Tuesday, October 03, 2006

an apartment, temporary relocations, pending adventures, plus internet troubles and "the way things are done" in Georgia.

In Vermont there is a brand of coffee, which shall not be named, that has a slogan: "Relax, You're on Green Mountain Time." Here in Georgia, we're on Caucausus Mountain Time, and it's often a source of much grousing by your typical American, Canadian, European or Other business person/embassy official/tourist/innocent bystander who so petulantly wants things to either a) work, or b) get fixed. What they don't get, of course, is that they are silly people for wanting such things, and why can't they just make do with what they have?

Still, we persist. Which is why, despite the fact that the phones (and thus, the internets) cut out entirely two days ago, here I am, posting as always. Only, instead of doing it from our ever kind and generous host's house in Tbilisi, where there is wireless access to dsl speeds, I'm doing it from the cosy, yet slightly more rustic environs of Sighnaghi -- which has intermittent dialup access (as well as intermittent electricity, no heat [all the wood for the stoves are gone] and also no smog, no street traffic, and no insane barking guard dog next door). This may be a long post. What with the internets out, I've been saving them up.

First: the apartment. After a week + of staying with our ever-generous American hosts, (the husband, the wife, the ten year old girl) and feeling like, despite their protestations to the contrary, we weren't finding a place fast enough, we finally found a place. It was the first place we looked at. There will be pictures. I'll go into it in more detail later, but after looking at a couple places shown to us by americans, and then looking at a place shown to us by my professor, then scouring the internet and all the english-language papers to no avail, then seeking advice from everyone we could meet, we decided to hire a woman (friend of a friend--she's an awesome person named Nino) who actually spoke Georgian to look for places for us. After a week of looking she showed us four apartments. One had no hot water. One had hot water but no heat. The nicest one looked like a hobbit hole, and kept bumping my 5'7" self into various door jambs and ceilings. So we asked Nino to call the landlord of the first place we saw, and she did, and she made an offer, and now we have a three bedroom two bathroom two-story apartment with hardwood floors and a balcony. Hooray us! And on October fifteenth it will be ready. Hoo--ah. Well, some things are worth the wait.

Which brings us to the temporary relocations. What better way to await your fancy new digs in the city than by retiring to the country? So, as the lords and ladies of yesteryear did, now so do we. Plus, seeing as how K.'s mom Patty is out in Sighnaghi for the moment, and seeing as I can do the bulk of my work from anywhere, really (not always, but for the moment. Please don't send me home for that comment, kind Fulbright people) it seemed silly to keep staying with our incredibly nice hosts in Tbilisi, when we have family so close by. So here we are. For those of you readers who remember missives from my last visit here, I have to say that the house has gotten much more cosy and comfy, aided by the advent of near-constant electricity and a lot more furniture, as well as several more years of renovations. I mean, sure, we're on Caucausus Mountain Time... but after several years of renovations, things have to be at least a little better. -- there's a new ceiling in the kitchen, and the downstairs has been repainted.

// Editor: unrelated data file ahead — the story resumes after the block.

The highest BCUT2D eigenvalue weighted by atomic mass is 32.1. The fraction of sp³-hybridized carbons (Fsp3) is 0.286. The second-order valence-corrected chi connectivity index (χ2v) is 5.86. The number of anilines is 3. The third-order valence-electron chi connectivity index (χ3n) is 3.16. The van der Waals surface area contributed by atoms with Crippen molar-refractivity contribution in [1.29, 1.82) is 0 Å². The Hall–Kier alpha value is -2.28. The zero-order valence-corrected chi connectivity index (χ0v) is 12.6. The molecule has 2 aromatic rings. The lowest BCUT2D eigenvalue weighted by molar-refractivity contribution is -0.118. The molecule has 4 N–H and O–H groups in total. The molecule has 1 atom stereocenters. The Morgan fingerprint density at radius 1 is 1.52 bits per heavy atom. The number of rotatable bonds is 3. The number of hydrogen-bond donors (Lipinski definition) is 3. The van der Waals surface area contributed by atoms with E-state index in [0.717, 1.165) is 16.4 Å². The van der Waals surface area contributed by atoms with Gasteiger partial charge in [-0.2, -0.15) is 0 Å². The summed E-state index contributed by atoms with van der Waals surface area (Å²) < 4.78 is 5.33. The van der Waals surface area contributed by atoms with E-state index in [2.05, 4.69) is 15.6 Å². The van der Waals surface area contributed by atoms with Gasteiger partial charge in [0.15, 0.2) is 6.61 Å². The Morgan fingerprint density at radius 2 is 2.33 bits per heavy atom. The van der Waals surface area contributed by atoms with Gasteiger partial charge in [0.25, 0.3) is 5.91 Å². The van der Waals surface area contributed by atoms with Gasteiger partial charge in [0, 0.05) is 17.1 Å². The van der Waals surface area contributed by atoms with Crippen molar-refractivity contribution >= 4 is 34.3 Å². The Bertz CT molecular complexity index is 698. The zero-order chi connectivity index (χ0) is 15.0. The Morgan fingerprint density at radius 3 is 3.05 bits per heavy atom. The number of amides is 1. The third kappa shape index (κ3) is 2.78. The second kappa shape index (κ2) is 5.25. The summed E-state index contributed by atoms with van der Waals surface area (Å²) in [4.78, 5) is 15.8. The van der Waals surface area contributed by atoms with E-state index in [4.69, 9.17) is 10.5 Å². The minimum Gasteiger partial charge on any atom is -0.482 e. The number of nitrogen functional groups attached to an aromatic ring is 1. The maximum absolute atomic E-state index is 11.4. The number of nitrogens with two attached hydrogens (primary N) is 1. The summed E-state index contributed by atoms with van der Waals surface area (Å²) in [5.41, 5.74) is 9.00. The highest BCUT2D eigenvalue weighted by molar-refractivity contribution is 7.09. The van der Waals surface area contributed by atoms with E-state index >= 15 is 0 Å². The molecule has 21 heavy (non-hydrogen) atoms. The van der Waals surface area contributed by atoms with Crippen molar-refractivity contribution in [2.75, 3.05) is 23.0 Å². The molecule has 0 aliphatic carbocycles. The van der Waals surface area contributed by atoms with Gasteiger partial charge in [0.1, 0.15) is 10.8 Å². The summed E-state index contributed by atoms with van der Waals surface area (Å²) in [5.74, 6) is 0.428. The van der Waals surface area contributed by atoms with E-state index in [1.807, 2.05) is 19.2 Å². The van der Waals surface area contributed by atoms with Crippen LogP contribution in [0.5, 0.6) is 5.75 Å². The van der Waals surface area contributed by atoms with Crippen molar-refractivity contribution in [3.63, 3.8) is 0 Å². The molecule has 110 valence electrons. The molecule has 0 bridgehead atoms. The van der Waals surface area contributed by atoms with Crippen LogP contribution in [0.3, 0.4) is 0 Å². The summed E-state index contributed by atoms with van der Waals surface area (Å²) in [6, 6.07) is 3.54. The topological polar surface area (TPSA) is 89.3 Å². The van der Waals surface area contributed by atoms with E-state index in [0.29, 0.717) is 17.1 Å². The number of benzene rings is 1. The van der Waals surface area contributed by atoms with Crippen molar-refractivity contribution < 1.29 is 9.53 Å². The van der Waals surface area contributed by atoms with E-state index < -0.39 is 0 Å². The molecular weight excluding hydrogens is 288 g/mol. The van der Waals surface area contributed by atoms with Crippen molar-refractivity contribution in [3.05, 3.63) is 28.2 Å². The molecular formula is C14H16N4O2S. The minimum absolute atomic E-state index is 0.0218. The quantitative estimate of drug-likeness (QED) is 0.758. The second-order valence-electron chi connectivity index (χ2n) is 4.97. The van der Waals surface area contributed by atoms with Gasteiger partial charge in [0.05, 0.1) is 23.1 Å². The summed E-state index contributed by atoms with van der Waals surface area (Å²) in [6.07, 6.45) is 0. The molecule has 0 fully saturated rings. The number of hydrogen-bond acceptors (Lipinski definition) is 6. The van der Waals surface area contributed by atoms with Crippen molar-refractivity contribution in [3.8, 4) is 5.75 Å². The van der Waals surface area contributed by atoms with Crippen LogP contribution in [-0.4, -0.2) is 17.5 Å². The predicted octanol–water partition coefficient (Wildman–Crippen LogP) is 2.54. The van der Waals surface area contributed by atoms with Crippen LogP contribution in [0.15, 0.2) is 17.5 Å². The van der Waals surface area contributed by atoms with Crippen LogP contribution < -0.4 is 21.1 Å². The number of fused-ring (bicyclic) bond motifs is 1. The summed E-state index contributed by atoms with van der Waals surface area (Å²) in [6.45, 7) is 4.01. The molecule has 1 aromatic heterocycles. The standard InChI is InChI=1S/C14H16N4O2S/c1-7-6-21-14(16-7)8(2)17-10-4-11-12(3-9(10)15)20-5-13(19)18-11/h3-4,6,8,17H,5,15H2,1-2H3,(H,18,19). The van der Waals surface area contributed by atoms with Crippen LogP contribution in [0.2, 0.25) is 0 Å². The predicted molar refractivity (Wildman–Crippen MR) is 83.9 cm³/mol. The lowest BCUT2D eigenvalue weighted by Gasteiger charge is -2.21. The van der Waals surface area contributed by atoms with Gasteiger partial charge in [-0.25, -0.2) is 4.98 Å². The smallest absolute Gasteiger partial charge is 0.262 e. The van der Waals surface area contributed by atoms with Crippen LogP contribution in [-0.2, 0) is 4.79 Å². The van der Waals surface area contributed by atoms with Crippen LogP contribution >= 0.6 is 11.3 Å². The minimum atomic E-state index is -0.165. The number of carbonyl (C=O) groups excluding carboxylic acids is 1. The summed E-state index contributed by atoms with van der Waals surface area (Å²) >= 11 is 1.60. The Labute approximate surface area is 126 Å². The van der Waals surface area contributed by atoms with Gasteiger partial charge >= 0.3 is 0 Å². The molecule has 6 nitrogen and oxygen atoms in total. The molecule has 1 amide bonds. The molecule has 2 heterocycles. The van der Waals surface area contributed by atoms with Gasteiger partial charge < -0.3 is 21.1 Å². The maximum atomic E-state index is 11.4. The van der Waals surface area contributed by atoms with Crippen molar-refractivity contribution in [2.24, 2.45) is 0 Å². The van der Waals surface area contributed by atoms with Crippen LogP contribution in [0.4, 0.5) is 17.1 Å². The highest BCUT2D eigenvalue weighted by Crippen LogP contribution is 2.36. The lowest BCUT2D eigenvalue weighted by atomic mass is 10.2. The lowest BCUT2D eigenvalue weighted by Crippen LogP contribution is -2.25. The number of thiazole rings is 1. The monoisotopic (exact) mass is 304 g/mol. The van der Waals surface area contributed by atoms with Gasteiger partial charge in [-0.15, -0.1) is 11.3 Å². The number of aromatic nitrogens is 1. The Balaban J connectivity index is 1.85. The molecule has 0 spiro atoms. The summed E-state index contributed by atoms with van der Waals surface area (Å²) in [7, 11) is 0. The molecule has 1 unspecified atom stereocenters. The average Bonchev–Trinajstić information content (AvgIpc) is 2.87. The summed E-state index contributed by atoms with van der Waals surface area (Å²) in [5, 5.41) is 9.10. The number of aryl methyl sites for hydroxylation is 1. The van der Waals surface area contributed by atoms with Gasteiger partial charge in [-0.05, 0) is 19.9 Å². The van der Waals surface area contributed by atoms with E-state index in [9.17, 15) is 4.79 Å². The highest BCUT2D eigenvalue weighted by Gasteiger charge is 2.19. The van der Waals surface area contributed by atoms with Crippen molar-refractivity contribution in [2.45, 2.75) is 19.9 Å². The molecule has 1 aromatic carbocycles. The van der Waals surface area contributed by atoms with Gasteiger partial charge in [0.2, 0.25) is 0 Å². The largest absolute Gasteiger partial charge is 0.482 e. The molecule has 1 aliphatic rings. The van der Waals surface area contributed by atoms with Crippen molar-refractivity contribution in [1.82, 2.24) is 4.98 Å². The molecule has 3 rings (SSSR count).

Westerners are always in such a hurry.

Unfortunately we won't be moving into the apartment until the 21st. It's true, some renovations do need to be made -- fixing some plumbing and a broken shower floor -- but that should be ready by the 15th (At least, our landlady has assured us this will be the case, and since she's not getting rent until we move in, I'm hoping she keeps her word). What's keeping us for the final six days is that we're going on a trip. I don't know much about what it'll be like, but I'm looking forward to the prospects of both horseback riding and fencing, and I'm nervous about singing and dancing. We'll see what happens.

In the meantime, I'm going to enjoy the quiet of the country, and look forward to relaxing, and writing some poetry.

1 comment:

Mary Butler said...

So which one is it? The one with no hot water, the one with no heat or the hobit hole?